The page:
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A quick introduction to my "72 Best Sports Movies In The Past 33 Years" Package:
1. We're not counting down the Top 72 in order. You could see No. 30 one week, No. 55 the next, then No. 12 the next. There's no rhyme or reason for when columns will be posted. None.
2. There was no voting panel, no other opinions solicited, nothing. I'm relying on three decades of experience here. You're in good hands.
3. Movies were evaluated for the following things, in no particular order: Quality of the movie; quality of the sports scenes; realism of the sports scenes; realism in general; sheer entertainment value; re-watchability; dated-ness of the movie; star power; originality; typical sports movies; Chill Scenes; defining scenes; intentional comedy; unintentional comedy; and effect on the genre in general.
4. Three ground rules: A.) Without a Chill Scene, you can't crack the Top 50; B.) Unless you're re-watchable, you can't crack the Top 50; and C.) If you could also qualify as a Chick Flick, you can't crack the Top 20. 5. For it to qualify as a sports movie, sports needs to be a consistent and recurring theme. Also, anything featuring a competition qualifies as a sports movie, whether it's poker, ice skating, chess, running, cycling or whatever. 6. "Rocky V," "Caddyshack II" and "Bad News Bears III" never happened, making them ineligible for the "Top 72."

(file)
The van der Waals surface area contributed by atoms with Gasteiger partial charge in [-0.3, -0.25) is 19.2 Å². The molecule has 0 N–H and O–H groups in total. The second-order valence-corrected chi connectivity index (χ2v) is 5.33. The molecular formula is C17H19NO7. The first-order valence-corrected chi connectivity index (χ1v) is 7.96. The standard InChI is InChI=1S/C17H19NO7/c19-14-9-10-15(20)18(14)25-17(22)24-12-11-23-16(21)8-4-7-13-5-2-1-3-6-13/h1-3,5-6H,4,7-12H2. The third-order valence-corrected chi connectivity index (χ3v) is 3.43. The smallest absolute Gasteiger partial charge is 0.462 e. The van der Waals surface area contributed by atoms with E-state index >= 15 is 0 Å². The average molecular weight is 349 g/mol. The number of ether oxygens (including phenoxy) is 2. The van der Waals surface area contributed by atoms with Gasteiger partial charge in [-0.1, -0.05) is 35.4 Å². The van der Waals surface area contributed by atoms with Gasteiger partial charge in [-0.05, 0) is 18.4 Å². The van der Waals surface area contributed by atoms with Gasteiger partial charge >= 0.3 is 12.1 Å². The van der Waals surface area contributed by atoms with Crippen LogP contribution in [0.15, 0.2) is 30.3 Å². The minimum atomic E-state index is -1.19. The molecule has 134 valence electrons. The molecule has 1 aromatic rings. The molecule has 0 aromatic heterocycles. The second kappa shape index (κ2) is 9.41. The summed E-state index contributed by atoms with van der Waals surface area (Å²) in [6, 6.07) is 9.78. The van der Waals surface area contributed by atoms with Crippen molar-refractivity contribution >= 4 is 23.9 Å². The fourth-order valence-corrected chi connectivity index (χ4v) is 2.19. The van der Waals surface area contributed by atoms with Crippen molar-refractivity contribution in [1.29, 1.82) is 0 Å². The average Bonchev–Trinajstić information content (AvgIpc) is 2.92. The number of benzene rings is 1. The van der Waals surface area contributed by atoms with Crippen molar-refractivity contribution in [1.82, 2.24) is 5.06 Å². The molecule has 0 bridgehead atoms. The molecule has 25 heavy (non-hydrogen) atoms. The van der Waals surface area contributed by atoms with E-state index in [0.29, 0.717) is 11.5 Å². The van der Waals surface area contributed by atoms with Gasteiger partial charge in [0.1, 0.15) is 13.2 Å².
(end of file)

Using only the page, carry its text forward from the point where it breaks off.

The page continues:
And yet, as the years pass, the following mathematical equation ...
("Friday Night Lights" + "All the Right Moves") x (MTV + Cinemax) = Good Times ... is starting to look like something Einstein came up with.
Is there a more underrated SLANFARE (the acronym for "surfing late at night for anything remotely entertaining") cable movie than "Varsity Blues"? You have Dawson himself (the immortal James Van Der Beek) actually headlining a big-budget movie, which won't happen again unless he commits a double murder and someone makes a documentary about it. You have Paul Walker, Amy Smart AND Ali Larter in breakout roles -- not exactly DeNiro, Caan and Duvall in "The Godfather," but still. And did I mention football, strip clubs, whipped cream bikinis and Dawson mangling a Texas accent?
|MORE SPORTS FLICKS|
|If you can't get enough sports movies, check out Page 2's rankings of the 20 best sports films ever. You'll also want to check out Bill Simmons' ode to "Hoosiers" and his epic column on the "Karate Kid" trilogy. Then there's Simmons' take on what makes a bad sports movie.|
|"Varsity Blues" is No. 30 on the Sports Guy's list.|